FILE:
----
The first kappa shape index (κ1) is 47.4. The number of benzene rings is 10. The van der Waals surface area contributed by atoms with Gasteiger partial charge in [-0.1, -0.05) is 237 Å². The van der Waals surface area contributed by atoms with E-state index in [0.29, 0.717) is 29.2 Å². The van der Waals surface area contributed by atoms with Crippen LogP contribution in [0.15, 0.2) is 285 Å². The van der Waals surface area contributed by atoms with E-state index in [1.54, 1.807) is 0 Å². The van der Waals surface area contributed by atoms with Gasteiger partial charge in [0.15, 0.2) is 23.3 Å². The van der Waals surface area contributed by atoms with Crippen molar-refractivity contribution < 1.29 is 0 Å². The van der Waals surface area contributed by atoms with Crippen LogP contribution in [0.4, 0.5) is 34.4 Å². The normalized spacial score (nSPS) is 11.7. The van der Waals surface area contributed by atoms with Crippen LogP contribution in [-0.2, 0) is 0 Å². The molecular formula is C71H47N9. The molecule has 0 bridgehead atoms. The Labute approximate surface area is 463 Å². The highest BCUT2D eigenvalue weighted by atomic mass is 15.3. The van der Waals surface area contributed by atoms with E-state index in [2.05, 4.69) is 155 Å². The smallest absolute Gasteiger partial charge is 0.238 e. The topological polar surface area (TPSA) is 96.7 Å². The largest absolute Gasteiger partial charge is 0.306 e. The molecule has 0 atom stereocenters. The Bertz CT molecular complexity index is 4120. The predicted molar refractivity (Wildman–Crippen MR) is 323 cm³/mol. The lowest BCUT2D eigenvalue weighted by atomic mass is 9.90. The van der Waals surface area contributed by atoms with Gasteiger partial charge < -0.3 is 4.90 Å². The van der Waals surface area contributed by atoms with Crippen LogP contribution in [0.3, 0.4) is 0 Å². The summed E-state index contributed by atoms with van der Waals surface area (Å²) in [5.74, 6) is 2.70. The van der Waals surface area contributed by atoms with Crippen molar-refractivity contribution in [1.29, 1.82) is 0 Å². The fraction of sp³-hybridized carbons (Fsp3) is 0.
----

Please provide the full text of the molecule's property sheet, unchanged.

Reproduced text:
The first kappa shape index (κ1) is 47.4. The number of benzene rings is 10. The van der Waals surface area contributed by atoms with Gasteiger partial charge in [-0.1, -0.05) is 237 Å². The van der Waals surface area contributed by atoms with E-state index in [0.29, 0.717) is 29.2 Å². The van der Waals surface area contributed by atoms with Crippen LogP contribution in [0.15, 0.2) is 285 Å². The van der Waals surface area contributed by atoms with E-state index in [1.54, 1.807) is 0 Å². The van der Waals surface area contributed by atoms with Gasteiger partial charge in [0.15, 0.2) is 23.3 Å². The van der Waals surface area contributed by atoms with Crippen molar-refractivity contribution < 1.29 is 0 Å². The van der Waals surface area contributed by atoms with Crippen LogP contribution in [0.4, 0.5) is 34.4 Å². The normalized spacial score (nSPS) is 11.7. The van der Waals surface area contributed by atoms with Crippen LogP contribution in [-0.2, 0) is 0 Å². The molecular formula is C71H47N9. The molecule has 0 bridgehead atoms. The Labute approximate surface area is 463 Å². The highest BCUT2D eigenvalue weighted by atomic mass is 15.3. The van der Waals surface area contributed by atoms with E-state index in [2.05, 4.69) is 155 Å². The smallest absolute Gasteiger partial charge is 0.238 e. The topological polar surface area (TPSA) is 96.7 Å². The largest absolute Gasteiger partial charge is 0.306 e. The molecule has 0 atom stereocenters. The Bertz CT molecular complexity index is 4120. The predicted molar refractivity (Wildman–Crippen MR) is 323 cm³/mol. The lowest BCUT2D eigenvalue weighted by atomic mass is 9.90. The van der Waals surface area contributed by atoms with Gasteiger partial charge < -0.3 is 4.90 Å². The van der Waals surface area contributed by atoms with Crippen LogP contribution in [0.3, 0.4) is 0 Å². The summed E-state index contributed by atoms with van der Waals surface area (Å²) in [5.74, 6) is 2.70. The van der Waals surface area contributed by atoms with Crippen molar-refractivity contribution in [1.29, 1.82) is 0 Å². The fraction of sp³-hybridized carbons (Fsp3) is 0.